Midseason drainage and intermittent irrigation greatly reduce methane emissions. Organic inputs can be applied to aerobic soil in an effort to reduce methane emission. The major rice growing regions of China and Japan have adopted the midseason drainage practice. Northwest India has adopted the intermittent irrigation method. Research to lower the methane emissions while also producing high yield paddies is continuing on a large scale globally. 

  • Sustainable Palm Oil:

Increased palm oil production and demand is causing deforestation and reduction of biodiversity in Indonesia and Malaysia. Over 85% of palm oil production comes from species of palms introduced from West Africa and South America. These are not native to these areas and as such have a dramatic effect on the native flora and fauna. Unfortunately, in the process of growing palm oil, tropical rainforests are being decimated and wildlife that has lived in these forests is being driven out.

Whilst there is a scheme for Certified Sustainable Palm Oil, it is not well supported by manufacturers and has attracted criticisms from environmental groups. Moreover, many desperate poor workers are taken advantage of and used as slaves.  There are reports of human trafficking, low to no pay, and keeping the workers such that they cannot leave to go home to their families.

Consumers have to use their buying-power to influence the purchasing of palm oil by manufacturers. If demand is placed on the manufacturers then pressure will then trickle down to governments and palm oil producers to strengthen and improve the certification of palm oil.

  • Overfishing:

The world’s oceans are running out of fish; on average people eat four times more fish than they did in 1950. Globally last year each person consumed around 37 pounds. According to FAO around 80% of global fish stocks are over-exploited, depleted, fully exploited or in recovery from exploitation. Currently, less than 1% of the oceans are protected, although the international community has agreed to raise this to 10% by 2020. However, these zones are only effective if governments have the resources to protect them.

I believe that local fishermen should be held responsible over their fishing; they have a vested interest in seeing stocks improve. Governments should set the quota based on stock in their surrounding waters. It has been done successfully in New Zealand, US and my country Tunisia. In severely depleted zones, there should be an introduction of protected reserves where all fishing is banned. Annually adjusted and/or individual transferable quotas could be jointly implemented, perhaps an independent scientific commission could be set up to monitor and ensure all sides are following the rules.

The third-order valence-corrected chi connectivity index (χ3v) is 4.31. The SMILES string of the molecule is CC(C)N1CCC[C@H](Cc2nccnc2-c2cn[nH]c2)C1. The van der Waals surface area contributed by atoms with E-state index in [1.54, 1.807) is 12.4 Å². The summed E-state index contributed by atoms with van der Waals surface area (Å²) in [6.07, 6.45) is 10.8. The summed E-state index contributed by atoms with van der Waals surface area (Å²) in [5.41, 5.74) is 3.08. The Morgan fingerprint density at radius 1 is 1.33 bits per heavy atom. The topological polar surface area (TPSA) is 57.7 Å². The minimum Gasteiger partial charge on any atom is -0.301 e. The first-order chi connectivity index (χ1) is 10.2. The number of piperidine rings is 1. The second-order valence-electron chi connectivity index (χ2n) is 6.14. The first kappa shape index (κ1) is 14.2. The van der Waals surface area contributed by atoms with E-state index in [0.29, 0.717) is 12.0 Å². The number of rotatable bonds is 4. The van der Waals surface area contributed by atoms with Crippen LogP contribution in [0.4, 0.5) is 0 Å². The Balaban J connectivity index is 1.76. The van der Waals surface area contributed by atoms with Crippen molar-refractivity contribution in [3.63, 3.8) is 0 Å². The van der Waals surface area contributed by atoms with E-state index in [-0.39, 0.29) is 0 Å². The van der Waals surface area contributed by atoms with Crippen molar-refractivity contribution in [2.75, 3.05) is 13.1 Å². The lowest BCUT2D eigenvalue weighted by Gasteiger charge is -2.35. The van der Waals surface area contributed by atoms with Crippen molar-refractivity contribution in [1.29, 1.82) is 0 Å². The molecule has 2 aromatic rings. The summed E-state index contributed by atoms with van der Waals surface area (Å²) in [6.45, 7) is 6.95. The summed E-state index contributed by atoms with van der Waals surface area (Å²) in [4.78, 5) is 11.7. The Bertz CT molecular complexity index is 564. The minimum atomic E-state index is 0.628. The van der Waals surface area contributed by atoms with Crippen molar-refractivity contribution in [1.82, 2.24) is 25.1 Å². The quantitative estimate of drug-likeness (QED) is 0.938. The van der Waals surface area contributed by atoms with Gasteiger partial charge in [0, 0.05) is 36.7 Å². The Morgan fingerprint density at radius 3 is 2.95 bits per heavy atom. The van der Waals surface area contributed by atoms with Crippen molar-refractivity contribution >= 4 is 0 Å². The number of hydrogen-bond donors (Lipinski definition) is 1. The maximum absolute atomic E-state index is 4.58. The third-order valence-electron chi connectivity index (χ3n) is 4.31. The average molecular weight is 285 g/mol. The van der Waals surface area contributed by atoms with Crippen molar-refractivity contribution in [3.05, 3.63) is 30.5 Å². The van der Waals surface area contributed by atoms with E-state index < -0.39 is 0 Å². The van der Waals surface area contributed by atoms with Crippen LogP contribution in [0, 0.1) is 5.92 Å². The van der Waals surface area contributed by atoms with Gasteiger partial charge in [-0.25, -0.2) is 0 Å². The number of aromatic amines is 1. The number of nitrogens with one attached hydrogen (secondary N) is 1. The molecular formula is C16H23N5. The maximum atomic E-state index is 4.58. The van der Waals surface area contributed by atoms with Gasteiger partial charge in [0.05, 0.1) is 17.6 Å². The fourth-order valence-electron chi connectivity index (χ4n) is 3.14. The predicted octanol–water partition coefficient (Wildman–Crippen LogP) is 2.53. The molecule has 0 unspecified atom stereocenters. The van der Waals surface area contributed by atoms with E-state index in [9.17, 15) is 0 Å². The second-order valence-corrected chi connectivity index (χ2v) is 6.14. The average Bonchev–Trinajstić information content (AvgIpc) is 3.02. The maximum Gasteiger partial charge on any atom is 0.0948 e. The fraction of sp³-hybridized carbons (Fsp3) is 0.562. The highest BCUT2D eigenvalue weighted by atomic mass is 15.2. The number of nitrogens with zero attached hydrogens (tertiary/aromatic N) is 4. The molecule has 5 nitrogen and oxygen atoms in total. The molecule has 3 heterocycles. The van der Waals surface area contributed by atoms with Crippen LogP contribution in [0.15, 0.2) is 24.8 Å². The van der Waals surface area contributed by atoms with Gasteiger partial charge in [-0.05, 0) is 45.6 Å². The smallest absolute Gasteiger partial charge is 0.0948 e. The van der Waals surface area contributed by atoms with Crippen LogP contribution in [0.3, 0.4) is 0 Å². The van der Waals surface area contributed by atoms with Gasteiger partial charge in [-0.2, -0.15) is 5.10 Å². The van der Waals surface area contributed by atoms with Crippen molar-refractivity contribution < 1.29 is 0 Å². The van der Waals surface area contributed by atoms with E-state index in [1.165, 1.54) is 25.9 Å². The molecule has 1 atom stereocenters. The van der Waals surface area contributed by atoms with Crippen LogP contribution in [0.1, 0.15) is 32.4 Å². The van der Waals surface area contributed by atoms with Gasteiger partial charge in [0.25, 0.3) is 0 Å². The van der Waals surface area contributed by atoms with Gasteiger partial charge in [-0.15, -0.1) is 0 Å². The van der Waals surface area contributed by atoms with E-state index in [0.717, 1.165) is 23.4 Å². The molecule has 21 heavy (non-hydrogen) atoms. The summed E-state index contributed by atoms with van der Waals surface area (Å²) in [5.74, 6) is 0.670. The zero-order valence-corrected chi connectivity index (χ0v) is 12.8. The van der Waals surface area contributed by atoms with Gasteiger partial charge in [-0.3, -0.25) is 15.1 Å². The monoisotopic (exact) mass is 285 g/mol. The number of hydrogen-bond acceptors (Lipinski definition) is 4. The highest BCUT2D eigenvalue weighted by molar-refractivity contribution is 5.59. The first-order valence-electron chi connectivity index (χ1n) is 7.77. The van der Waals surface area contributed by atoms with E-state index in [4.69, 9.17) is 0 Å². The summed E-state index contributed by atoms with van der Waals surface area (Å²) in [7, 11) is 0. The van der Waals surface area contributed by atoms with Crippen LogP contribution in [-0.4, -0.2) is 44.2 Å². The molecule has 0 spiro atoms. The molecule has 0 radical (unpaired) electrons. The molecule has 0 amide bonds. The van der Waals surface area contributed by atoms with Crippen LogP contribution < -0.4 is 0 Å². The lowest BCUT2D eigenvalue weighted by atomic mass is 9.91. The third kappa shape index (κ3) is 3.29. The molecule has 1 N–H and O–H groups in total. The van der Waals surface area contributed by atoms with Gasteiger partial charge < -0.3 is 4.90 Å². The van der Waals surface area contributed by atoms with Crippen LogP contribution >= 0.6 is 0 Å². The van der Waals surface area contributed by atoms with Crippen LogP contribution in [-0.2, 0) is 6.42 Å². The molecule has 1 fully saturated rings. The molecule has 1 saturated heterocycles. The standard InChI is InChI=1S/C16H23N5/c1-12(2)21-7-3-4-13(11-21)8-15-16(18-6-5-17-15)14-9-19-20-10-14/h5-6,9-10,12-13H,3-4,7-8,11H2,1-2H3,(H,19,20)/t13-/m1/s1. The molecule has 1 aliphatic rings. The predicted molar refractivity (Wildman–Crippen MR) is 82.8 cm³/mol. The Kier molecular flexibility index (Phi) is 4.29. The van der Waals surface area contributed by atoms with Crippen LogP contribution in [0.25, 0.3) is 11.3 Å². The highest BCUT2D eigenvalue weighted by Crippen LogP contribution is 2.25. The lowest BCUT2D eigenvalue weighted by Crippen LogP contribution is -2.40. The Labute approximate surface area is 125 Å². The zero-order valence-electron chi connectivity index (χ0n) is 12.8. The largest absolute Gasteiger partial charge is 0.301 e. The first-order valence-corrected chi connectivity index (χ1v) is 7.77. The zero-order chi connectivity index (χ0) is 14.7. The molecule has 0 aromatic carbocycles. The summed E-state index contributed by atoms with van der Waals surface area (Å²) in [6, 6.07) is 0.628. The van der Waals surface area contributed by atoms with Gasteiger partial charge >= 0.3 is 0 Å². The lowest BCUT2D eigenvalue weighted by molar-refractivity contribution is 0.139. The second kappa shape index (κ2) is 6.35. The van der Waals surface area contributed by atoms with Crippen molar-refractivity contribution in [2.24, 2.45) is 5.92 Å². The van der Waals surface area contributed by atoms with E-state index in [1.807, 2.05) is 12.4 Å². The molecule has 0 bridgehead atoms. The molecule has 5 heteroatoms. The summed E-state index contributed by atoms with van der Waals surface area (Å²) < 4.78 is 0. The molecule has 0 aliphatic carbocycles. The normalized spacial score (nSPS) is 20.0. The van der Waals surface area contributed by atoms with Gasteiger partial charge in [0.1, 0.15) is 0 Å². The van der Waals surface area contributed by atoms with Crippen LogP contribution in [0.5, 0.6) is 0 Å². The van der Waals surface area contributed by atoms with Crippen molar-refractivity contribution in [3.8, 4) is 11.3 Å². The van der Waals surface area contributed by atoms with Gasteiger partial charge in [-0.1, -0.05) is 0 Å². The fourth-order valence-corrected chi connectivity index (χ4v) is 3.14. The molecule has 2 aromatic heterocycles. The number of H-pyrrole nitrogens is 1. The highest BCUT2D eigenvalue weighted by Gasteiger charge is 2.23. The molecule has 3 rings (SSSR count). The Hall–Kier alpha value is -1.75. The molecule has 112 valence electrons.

We had approximately more than 50 nationalities involved in the course and each of the attendees shared different local risks affecting the sustainability of their local food system. Investing locally is the key. I believe that how we spend money dictates everything; businesses will not create products for which there are no markets.  For me, this means I spend my food budget where I think they will have the greatest positive impact and contribute to the most sustainable system.  I try to give my money to small farmers in my community. If I cannot do that, then I try to buy from organizations that have integrity and sustainable goals.  Do I always succeed? NO. But I try, and if enough people use their buying power to support sustainable systems we can change the entire food industry

Monaem Ben Lellahom

The article was published by (CSRwire is a digital media platform for the latest news, views and reports in corporate social responsibility (CSR) and sustainability. Founded in 1999 to advance the movement toward a more economically just and environmentally sustainable society and away from single bottom line capitalism, CSRwire has paved the way for new standards of corporate citizenship, earning the international respect of thought leaders, business leaders, academics, researchers, activists and the media.)